ADVERTISEMENT

ADVERTISEMENT

Is a Rochester legend about a wartime friendship and IBM accurate?

The Answer Man digs deep to find answers about the origins of IBM in Rochester and how a wartime friendship fits into the story.

ibm rochester
The IBM campus in Northwest Rochester.
Post Bulletin file photo
We are part of The Trust Project.

Dear Brainiac,

I have a question about why IBM chose to build an $8 million campus in 1956 in Rochester, which had a population of about 30,000 people. The late state lawmaker David Bishop wrote an article in 2011 that said it was the wartime friendship between the IBM CEO and a Rochester pilot that spurred Big Blue to choose the Med City over Madison, Wisconsin.

That sounds like a local legend. Is there proof that a friendship brought a major Fortune 500 company and thousands of jobs to Rochester?

Looking for Big Blue’s clues

Dear clueless,

ADVERTISEMENT

I have heard many versions of the tale of why IBM chose Rochester. Personally, I think the version that Dave Bishop wrote is my favorite. It is a fantastic story of friendship transforming a community.

Unfortunately, it might not be completely accurate.

Here's the basic background. Thomas Watson, Jr., the son of IBM founder and future CEO, was a pilot in World War II. He flew missions with Leland (Lee) Fiegel of Rochester who was also a pilot. In 1942, they flew to Moscow for a secret mission, which later resulted in Fiegel being awarded the Distinguished Flying Cross medal for "meritorious achievement.”

IBM 1958 pb.jpg
The former IBM campus in Rochester, seen here in an aerial view in 1958, was designed by famed architect Eero Saarinen. (Contributed photo from the History Center of Olmsted County)
Post Bulletin file photo

I reached out to IBM to see if there was ever a recorded instance of Watson saying his connection to Fiegel drove the decision to build in Rochester.

“We have not been able to confirm this story. Yes, Thomas Watson, Jr. and Leland (Lee) Fiegel did fly on bomber missions during the war. And yes, Watson maintained a relationship with the Fiegel family following Lee’s death. However, we have not uncovered any corroboration to support the family’s assertion that Watson chose Rochester as an homage to his war buddy,” according to a response by IBM’s Lorie Luedke.

IBM historians went on to flesh out what is documented about the decision to build in Rochester.

“At the time of the announcement in 1956, the health and vibrancy of the city’s civic institutions were cited by IBM as the official reason. Decades later, in a 1989 speech at the Mayo Clinic, Watson, Jr. singled out the hospital as the chief reason,” wrote IBM’s archivist.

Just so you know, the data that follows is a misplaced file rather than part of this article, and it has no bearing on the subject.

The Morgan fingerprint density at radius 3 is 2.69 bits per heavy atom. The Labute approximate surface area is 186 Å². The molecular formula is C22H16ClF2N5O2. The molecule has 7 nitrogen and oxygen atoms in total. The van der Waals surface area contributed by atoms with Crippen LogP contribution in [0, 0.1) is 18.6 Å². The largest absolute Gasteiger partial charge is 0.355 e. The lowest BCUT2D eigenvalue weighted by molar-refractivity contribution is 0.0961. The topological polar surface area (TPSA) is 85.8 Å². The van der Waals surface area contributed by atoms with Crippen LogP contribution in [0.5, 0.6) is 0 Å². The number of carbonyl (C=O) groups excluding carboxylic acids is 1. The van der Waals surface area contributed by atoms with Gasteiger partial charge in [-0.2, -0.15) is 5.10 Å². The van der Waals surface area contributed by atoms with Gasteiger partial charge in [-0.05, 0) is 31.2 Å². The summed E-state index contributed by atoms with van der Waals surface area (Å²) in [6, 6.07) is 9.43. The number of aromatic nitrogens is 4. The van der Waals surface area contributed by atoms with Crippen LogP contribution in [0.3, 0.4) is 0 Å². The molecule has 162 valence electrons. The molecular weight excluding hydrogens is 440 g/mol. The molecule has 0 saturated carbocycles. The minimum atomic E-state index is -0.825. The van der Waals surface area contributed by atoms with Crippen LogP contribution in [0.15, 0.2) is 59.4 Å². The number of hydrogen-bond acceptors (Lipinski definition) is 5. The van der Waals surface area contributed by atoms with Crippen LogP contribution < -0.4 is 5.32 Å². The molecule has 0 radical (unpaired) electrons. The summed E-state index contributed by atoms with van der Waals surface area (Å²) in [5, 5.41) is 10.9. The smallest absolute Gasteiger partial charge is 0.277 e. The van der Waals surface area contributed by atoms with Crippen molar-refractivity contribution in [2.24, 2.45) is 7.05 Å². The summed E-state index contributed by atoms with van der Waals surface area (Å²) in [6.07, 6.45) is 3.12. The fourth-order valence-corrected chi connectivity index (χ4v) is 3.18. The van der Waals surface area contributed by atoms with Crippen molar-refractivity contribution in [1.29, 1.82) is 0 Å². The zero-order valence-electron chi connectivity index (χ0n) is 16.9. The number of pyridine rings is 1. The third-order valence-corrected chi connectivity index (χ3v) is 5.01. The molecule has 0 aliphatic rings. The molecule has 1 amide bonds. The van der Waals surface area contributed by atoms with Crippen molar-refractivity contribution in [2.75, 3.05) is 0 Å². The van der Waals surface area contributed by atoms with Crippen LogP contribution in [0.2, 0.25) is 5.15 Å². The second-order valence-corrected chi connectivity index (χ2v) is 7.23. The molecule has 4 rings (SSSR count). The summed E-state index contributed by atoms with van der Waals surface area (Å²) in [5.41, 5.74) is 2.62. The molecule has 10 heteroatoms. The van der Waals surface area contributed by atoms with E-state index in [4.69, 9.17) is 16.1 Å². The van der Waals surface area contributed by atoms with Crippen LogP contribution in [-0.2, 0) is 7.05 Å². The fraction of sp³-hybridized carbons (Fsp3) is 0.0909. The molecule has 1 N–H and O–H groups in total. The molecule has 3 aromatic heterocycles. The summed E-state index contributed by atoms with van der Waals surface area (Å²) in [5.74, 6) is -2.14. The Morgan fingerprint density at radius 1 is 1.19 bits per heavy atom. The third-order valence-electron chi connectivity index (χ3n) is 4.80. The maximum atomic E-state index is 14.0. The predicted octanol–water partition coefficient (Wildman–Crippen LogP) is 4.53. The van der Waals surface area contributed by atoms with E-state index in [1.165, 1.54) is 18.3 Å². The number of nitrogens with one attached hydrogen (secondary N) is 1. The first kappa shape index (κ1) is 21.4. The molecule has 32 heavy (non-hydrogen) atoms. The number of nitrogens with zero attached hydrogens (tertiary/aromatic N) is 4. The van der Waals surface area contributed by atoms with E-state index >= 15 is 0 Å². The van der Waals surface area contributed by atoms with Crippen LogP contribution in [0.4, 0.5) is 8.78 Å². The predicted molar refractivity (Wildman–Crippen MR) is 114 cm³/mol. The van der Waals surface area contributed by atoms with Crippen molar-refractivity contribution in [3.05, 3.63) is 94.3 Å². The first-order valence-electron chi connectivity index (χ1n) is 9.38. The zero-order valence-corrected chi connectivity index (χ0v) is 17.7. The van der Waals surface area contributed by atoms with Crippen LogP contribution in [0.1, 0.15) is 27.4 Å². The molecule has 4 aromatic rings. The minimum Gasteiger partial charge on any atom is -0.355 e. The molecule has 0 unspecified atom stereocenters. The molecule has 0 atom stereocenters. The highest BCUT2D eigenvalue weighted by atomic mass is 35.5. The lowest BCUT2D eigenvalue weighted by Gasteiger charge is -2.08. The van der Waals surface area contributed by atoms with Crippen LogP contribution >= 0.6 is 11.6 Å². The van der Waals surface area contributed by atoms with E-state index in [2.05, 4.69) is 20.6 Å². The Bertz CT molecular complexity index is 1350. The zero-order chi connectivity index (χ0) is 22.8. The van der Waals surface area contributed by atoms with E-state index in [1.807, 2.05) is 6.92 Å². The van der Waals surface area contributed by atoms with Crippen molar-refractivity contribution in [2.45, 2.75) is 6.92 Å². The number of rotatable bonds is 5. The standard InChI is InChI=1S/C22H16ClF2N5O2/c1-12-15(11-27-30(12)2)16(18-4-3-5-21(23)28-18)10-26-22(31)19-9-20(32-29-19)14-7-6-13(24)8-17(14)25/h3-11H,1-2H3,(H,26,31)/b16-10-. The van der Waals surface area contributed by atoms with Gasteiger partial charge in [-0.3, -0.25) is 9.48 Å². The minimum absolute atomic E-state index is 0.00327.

In that 1989 speech, Watson is quoted as saying, “When it became time to build an IBM plant out in that general area of the country, and nobody around the table had any particular idea where to go in that circle that included Lone Rock and some of your other interesting towns, I spoke up for the Mayo Clinic which accounts for the IBM plant being in that area today.”

ADVERTISEMENT

A 1958 Post Bulletin article mentioned another reason: “Reporters were interested in why a Midwest site was chosen for this plant and how Rochester was picked. Watson explained that the company realized that it was awkward and dangerous for the customers of IBM to have its production concentrated in the East, so the executive plotted on a map the center of 12 Midwest states and swung a pencil in a radius 200 miles, which included Rochester, and then had an independent survey firm investigate about 80 cities for a possible site,” reads a Sept. 30, 1958 Post Bulletin article.

23cf851f573f1e1037639923b3c463e1.jpg
Interior. IBM Manufacturing and Administrative Center in Rochester. 1956-58.
Contributed

Later in the article, Watson explained, “We thought Rochester wanted an industry and it seemed the sort of place where our people could find more than the average intellectual challenge. We thought it was a very logical place to build a plant.”

Bishop’s account states that Fiegel, who was based in Washington, D.C., as a U.S. Army flight trainer, flew to New York in 1948 to meet with Watson. The return to Washington proved to be the last flight for Fiegel, who survived so many battles in World War II.

Fiegel’s plane crashed in Maryland killing him and two others. Newspaper articles in 1948 quote witnesses as saying an engine fell off the plane and it “disintegrated.”

The tragic death of his friend did come up when IBM announced the plans to build in Rochester. “Watson said that he was delighted his firm had decided on the site here (Rochester) because of his association with the Fiegel family,” reported a Sept. 27, 1958, Post Bulletin article.

The bottom line is that neither the archivists at IBM and Mayo Clinic nor the Rochester Public Library’s amazing reference librarian Susan Hansen or even the Answer Man's crack investigative team could find definitive proof that the Watson/Fiegel friendship brought IBM to Rochester.

It's still a good story.

Send questions to Answer Man at answerman@postbulletin.com .

Related Topics: ANSWER MANROCHESTERIBM
What To Read Next
Wondering what the commotion was in your neighborhood? Here's a collection of daily incident reports from the week.
The Workforce Development, Inc., Southeast Minnesota Workforce Development Board and the Winona Workforce Development Board request people register on the Eventbrite website.
Subscribe and listen to the Post Bulletin Minute at postbulletin.com, Apple Podcasts, Spotify or Google Podcasts.
The Blue Collar Cafe in Eyota is just like any small town cafe but has its own flavor of consistency with new ownership that took over in fall 2021.